Policy

FSSAI may join hands with ad council to check misleading claims by food firms

Meenakshi Verma Ambwani New Delhi | Updated on January 20, 2018 Published on May 27, 2016

B:LINE: CEO,Food Safety and Standards Authority of India,Pawan Agarwal, in New Delhi on 24-5-16. PIc-Ramesh Sharma(Interview by Richa Mishra Tripathi and Meenakshi) -

ASCI already works with the Department of Consumer Affairs on misleading ads in sectors such as agriculture and food, health, education, housing, e-commerce and financial services.



To curb misleading health and nutritional claims by food processing companies, the Food Safety and Standards Authority of India (FSSAI) has joined hands with ad watchdog Advertising Standards Council of India (ASCI).

Speaking to BusinessLine FSSAI CEO Pawan Agarwal said: “Since ASCI already keeps track of advertisements that make misleading health and nutritional claims, they can give us periodic alerts regarding such issues.”

ASCI already works with the Department of Consumer Affairs on misleading advertisements in six priority sectors, including agriculture and food, health, education, housing, financial services as well as e-commerce. Last year, the Department appointed ASCI to monitor the GAMA (Grievances against Misleading Advertisements) web portal to process complaints.

Similar joint-regulation initiatives might be undertaken by ASCI and FSSAI to protect consumers from misleading, false and unsubstantiated claims by food companies.

ASCI can first take the ads up with businesses that make misleading claims and if the food business operators do not take corrective actions, then the FSSAI can look into the issue and appropriate measures can be taken, Agarwal said.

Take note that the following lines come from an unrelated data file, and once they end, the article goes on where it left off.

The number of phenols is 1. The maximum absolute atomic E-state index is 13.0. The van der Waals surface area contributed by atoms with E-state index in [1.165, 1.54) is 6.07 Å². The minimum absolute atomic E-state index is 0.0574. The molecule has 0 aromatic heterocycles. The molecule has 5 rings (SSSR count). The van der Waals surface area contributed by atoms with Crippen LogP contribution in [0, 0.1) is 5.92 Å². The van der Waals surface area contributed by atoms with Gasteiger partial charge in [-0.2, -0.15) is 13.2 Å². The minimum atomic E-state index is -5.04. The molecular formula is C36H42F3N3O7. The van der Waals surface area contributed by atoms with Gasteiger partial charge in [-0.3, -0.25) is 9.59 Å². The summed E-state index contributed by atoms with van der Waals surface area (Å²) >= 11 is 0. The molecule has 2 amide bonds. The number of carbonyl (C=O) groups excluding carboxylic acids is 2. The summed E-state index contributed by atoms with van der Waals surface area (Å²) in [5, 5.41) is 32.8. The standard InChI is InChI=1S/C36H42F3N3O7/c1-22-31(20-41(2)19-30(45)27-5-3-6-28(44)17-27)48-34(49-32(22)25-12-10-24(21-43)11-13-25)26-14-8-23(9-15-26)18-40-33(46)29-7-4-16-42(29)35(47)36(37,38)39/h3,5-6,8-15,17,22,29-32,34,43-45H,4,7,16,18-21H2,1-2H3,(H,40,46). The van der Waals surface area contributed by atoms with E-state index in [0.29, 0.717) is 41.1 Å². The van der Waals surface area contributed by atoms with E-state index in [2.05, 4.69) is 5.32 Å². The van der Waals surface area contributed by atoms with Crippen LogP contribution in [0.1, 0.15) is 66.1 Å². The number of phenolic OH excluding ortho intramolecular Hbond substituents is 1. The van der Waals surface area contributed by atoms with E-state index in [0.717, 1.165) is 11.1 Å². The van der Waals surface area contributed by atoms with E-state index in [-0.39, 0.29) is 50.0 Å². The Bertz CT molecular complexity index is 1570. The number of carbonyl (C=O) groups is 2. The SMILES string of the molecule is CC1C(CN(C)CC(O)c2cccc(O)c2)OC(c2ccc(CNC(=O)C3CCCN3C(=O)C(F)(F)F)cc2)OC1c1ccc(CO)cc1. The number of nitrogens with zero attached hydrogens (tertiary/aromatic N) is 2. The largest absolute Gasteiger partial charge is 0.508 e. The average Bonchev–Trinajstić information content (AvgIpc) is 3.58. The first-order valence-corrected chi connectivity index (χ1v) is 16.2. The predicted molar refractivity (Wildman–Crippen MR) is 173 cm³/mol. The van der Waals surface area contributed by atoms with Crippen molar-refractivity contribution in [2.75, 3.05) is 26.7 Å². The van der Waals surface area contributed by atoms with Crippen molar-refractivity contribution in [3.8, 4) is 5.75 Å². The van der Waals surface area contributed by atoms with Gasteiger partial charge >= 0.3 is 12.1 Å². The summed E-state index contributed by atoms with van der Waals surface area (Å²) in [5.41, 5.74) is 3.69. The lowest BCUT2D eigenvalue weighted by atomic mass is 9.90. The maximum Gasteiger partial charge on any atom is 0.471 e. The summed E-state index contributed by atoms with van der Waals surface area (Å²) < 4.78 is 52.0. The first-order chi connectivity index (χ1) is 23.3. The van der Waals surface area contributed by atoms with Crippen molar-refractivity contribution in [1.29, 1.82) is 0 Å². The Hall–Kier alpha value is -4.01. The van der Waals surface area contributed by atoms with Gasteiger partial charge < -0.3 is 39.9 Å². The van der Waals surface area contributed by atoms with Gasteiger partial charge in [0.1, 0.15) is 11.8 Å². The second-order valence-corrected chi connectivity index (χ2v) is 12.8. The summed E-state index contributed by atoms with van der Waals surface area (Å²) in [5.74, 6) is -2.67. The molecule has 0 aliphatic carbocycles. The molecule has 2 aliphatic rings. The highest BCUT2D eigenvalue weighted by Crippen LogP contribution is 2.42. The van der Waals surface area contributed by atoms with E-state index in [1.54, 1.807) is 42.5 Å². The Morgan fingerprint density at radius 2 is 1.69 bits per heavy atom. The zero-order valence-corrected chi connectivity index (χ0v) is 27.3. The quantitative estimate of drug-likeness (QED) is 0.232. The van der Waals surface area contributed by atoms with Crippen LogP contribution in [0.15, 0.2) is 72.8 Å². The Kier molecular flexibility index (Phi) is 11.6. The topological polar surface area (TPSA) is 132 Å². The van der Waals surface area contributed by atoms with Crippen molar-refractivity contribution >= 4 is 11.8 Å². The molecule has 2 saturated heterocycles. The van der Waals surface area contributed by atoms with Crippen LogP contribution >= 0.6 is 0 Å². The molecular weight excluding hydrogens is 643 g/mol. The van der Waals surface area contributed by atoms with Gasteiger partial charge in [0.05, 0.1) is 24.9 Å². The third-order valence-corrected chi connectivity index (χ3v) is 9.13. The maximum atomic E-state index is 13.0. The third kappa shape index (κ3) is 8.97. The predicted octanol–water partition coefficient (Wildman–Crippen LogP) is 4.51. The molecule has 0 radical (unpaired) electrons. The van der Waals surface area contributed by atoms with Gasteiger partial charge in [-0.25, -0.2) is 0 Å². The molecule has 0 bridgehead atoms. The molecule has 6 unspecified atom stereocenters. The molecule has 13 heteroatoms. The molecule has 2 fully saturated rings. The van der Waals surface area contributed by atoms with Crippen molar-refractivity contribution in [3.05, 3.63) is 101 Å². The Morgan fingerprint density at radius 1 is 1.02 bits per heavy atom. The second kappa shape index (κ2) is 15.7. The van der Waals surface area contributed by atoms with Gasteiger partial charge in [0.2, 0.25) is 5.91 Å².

ASCI Secretary-General Shweta Purandare said that the council is in dialogue with FSSAI on the issue.

Labelling issue

Meanwhile, FSSAI is also taking up the issue of labelling. “Ingredients should be so written that a buyer need not necessarily be a science expert to interpret it. I do believe that labelling should inform the consumer in a manner that it does not require a high level of expertise. Efforts have to be made towards simplification. We are also looking into international best practices in this regard and studying how far it is practical to adopt them,” Agarwal added.

The scientific panel for labelling norms has recently gone through the various issues and has come up with recommendations, which are coming up for approval soon, he said.

While ASCI works more on self regulation, FSSAI will have more teeth with the soon-to-be-notified recall policy spelling out a proper mechanism.

The latest data show that ASCI’s Consumer Complaints Council upheld complaints against 90 out of 156 advertisements in March and 10 of these were against food and beverage companies.

Published on May 27, 2016
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